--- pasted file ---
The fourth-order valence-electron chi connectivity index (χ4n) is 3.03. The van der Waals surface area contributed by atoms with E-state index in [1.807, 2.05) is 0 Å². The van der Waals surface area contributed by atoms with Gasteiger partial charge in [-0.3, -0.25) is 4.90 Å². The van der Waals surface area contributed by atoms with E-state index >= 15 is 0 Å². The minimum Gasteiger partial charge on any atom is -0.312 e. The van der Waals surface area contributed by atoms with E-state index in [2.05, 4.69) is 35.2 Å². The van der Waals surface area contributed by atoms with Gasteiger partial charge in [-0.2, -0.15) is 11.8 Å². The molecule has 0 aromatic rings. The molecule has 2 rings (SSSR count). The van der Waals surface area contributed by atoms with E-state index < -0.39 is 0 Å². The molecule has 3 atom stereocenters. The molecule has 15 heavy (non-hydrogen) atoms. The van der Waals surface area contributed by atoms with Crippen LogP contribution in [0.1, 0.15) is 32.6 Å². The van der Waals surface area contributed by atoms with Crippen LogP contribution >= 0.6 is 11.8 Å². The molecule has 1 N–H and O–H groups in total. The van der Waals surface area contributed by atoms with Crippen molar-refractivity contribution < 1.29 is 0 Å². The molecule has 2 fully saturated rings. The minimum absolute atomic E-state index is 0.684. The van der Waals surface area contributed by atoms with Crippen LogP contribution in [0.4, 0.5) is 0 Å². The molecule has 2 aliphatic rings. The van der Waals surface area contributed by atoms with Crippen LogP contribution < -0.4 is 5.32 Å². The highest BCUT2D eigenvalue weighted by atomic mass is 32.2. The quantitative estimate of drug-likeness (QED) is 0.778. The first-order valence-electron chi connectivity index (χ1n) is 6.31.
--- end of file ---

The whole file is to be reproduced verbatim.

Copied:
The fourth-order valence-electron chi connectivity index (χ4n) is 3.03. The van der Waals surface area contributed by atoms with E-state index in [1.807, 2.05) is 0 Å². The van der Waals surface area contributed by atoms with Gasteiger partial charge in [-0.3, -0.25) is 4.90 Å². The van der Waals surface area contributed by atoms with E-state index >= 15 is 0 Å². The minimum Gasteiger partial charge on any atom is -0.312 e. The van der Waals surface area contributed by atoms with E-state index in [2.05, 4.69) is 35.2 Å². The van der Waals surface area contributed by atoms with Gasteiger partial charge in [-0.2, -0.15) is 11.8 Å². The molecule has 0 aromatic rings. The molecule has 2 rings (SSSR count). The van der Waals surface area contributed by atoms with E-state index < -0.39 is 0 Å². The molecule has 3 atom stereocenters. The molecule has 15 heavy (non-hydrogen) atoms. The van der Waals surface area contributed by atoms with Crippen LogP contribution in [0.1, 0.15) is 32.6 Å². The van der Waals surface area contributed by atoms with Crippen LogP contribution >= 0.6 is 11.8 Å². The molecule has 1 N–H and O–H groups in total. The van der Waals surface area contributed by atoms with Crippen molar-refractivity contribution < 1.29 is 0 Å². The molecule has 2 fully saturated rings. The minimum absolute atomic E-state index is 0.684. The van der Waals surface area contributed by atoms with Crippen LogP contribution in [0.4, 0.5) is 0 Å². The molecule has 2 aliphatic rings. The van der Waals surface area contributed by atoms with Crippen LogP contribution < -0.4 is 5.32 Å². The highest BCUT2D eigenvalue weighted by atomic mass is 32.2. The quantitative estimate of drug-likeness (QED) is 0.778. The first-order valence-electron chi connectivity index (χ1n) is 6.31.